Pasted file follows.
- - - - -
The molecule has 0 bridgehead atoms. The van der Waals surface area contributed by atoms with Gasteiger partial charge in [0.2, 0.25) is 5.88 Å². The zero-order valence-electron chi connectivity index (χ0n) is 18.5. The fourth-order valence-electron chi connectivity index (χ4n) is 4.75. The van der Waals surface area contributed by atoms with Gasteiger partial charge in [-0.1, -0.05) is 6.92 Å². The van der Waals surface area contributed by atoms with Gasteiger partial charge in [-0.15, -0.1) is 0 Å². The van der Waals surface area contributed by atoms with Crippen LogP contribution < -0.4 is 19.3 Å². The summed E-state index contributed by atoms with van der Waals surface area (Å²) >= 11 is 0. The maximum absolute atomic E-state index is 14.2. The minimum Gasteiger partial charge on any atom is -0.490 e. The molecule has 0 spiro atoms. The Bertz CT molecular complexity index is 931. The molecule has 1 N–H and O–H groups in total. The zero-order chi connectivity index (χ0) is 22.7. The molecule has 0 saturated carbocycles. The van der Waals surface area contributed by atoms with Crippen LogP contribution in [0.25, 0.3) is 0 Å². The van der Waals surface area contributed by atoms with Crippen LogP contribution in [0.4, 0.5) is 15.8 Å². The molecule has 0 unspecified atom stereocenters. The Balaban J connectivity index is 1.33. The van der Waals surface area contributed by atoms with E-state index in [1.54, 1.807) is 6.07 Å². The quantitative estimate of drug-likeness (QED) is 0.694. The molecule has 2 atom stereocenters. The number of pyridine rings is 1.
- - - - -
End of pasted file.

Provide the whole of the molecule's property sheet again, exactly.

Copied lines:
The molecule has 0 bridgehead atoms. The van der Waals surface area contributed by atoms with Gasteiger partial charge in [0.2, 0.25) is 5.88 Å². The zero-order valence-electron chi connectivity index (χ0n) is 18.5. The fourth-order valence-electron chi connectivity index (χ4n) is 4.75. The van der Waals surface area contributed by atoms with Gasteiger partial charge in [-0.1, -0.05) is 6.92 Å². The van der Waals surface area contributed by atoms with Gasteiger partial charge in [-0.15, -0.1) is 0 Å². The van der Waals surface area contributed by atoms with Crippen LogP contribution < -0.4 is 19.3 Å². The summed E-state index contributed by atoms with van der Waals surface area (Å²) >= 11 is 0. The maximum absolute atomic E-state index is 14.2. The minimum Gasteiger partial charge on any atom is -0.490 e. The molecule has 0 spiro atoms. The Bertz CT molecular complexity index is 931. The molecule has 1 N–H and O–H groups in total. The zero-order chi connectivity index (χ0) is 22.7. The molecule has 0 saturated carbocycles. The van der Waals surface area contributed by atoms with Crippen LogP contribution in [0.25, 0.3) is 0 Å². The van der Waals surface area contributed by atoms with Crippen LogP contribution in [0.4, 0.5) is 15.8 Å². The molecule has 0 unspecified atom stereocenters. The Balaban J connectivity index is 1.33. The van der Waals surface area contributed by atoms with E-state index in [1.54, 1.807) is 6.07 Å². The quantitative estimate of drug-likeness (QED) is 0.694. The molecule has 2 atom stereocenters. The number of pyridine rings is 1.